ST. PAUL, Minn. – “It’s a simple test, it’s an inexpensive test and something we can easily address to protect ourselves at home and protect our children at school,” said Representative Anne Claflin (DFL – South St Paul) as she introduced a bill to require radon testing in Minnesota schools.
Radon testing was one of the school safety initiatives discussed during “Health and Safety in Our Schools Day” at the state capitol.
The bill to mandate testing was introduced in the wake of a KARE 11 investigation last year that discovered just 53 of 331 districts across the state have tested classrooms for radon since 2012, despite recommendations by both state and federal health officials for testing to be conducted at least once every five years.
“This (radon) is the leading cause of lung cancer among non-smokers,” Claflin said.
Radon is an odorless, colorless gas, that is a known carcinogen blamed every year for more than 20,000 lung cancer deaths nationwide.
In Minnesota, 80 percent of counties are listed as radon hot zones.
Rep. Claflin’s bill, and its companion in the Senate, would establish more rigorous and regular radon testing requirements for all of Minnesota's public schools. Currently it is just a recommendation.
KARE 11’s investigation found wide disparities as to whether, when and how the 20 largest school districts in the Twin Cities metro area are testing their buildings for radon. The investigation also revealed that schools in the counties with highest known concentrations of radon are not regularly tested, if at all.
“It’s important to know for those schools that did not test for radon - why they didn’t?” said Rep. Dean Urdahl (R– Grove City)
“I would say its funding,” said Denise Dittrich with the Minnesota School Boards Association (MSBA).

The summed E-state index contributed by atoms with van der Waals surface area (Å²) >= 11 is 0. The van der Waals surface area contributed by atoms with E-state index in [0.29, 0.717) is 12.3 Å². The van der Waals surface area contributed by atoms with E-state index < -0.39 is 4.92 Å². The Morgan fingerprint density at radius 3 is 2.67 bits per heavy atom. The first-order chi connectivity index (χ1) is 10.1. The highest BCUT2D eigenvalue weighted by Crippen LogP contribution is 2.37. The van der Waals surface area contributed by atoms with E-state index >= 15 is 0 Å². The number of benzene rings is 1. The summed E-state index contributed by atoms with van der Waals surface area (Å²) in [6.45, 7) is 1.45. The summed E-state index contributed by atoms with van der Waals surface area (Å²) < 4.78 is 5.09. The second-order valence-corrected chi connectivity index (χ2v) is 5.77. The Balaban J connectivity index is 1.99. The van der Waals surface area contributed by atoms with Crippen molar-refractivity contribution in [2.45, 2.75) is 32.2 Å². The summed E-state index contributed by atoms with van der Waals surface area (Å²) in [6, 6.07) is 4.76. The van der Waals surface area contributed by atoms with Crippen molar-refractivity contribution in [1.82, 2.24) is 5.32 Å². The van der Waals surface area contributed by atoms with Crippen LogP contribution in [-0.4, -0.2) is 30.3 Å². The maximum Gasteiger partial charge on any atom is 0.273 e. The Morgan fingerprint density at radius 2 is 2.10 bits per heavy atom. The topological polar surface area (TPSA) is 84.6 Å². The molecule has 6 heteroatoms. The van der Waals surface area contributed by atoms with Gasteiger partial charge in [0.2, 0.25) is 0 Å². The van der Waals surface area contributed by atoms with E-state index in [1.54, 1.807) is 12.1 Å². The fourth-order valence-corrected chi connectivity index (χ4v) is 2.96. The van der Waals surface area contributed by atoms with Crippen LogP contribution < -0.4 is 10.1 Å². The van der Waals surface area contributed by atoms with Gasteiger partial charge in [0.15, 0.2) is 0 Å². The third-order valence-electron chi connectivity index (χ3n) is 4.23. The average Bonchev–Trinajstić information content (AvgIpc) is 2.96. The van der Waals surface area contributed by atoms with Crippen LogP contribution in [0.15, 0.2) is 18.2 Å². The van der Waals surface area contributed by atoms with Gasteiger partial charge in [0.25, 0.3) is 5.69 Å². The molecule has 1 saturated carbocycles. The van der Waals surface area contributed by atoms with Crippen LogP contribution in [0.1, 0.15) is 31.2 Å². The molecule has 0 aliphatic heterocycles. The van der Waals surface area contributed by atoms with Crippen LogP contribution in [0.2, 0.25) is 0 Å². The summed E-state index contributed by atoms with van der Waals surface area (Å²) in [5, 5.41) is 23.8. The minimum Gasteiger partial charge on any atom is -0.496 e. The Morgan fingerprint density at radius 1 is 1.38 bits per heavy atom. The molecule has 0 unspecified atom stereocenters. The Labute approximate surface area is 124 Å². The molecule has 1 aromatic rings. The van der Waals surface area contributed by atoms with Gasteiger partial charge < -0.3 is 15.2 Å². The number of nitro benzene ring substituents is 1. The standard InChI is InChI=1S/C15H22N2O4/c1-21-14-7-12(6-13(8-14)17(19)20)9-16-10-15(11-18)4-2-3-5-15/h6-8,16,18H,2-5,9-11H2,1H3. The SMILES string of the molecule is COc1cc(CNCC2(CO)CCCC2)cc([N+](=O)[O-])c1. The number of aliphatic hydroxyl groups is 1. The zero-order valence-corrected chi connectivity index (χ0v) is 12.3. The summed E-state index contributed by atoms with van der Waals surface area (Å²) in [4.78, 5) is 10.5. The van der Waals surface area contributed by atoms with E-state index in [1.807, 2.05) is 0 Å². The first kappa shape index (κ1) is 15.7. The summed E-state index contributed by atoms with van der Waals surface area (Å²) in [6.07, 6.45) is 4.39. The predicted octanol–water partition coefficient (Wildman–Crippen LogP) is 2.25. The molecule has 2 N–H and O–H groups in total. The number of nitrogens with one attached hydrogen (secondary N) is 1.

Dittrich said MSBA is not opposed to the proposed radon testing mandate but has questions about how it will be paid for.
“We are also asking to make sure that the testing is funded,” Dittrich said, “so that this is not money that needs to come out of the classroom.”
The proposed legislation in both the House and Senate would fund radon testing as part of school districts already existing a 10-year facilities maintenance plans.
“As far as costs is concerned, school districts as government entities are eligible to purchase test kits for $4.56 each,” said Dan Tranter who oversees the state Health Department’s indoor air quality unit.
If radon is found, Tranter told lawmakers it can often be easily fixed. “Many schools can fix radon by adjusting the existing HVAC,” he testified.
Representative Peggy Scott (R-Andover) wanted to know how often radon is found in schools that do test.
Tranter said current MDH data shows 12 percent of school buildings that have been tested have had one or more rooms with radon levels above the EPA action level.
“It’s clearly an issue and one that’s easily solved,” said Rep Claflin. She was asked to gather more information about funding the mandate before the committee votes on it.
KARE 11 asked Governor Tim Walz’s office if he supported the call for mandatory testing. We were told he does, and the Governor issued the following statement:
“As a dad and a former teacher, I know the only thing parents should worry about when their children head to school in the morning is whether or not they finished their homework. I’m currently working with the legislature to ensure every aspect of our schools—including the air quality—is held to the highest standard of safety for students all across Minnesota.”
If passed, the new law would go into effect for the 2020 school year.
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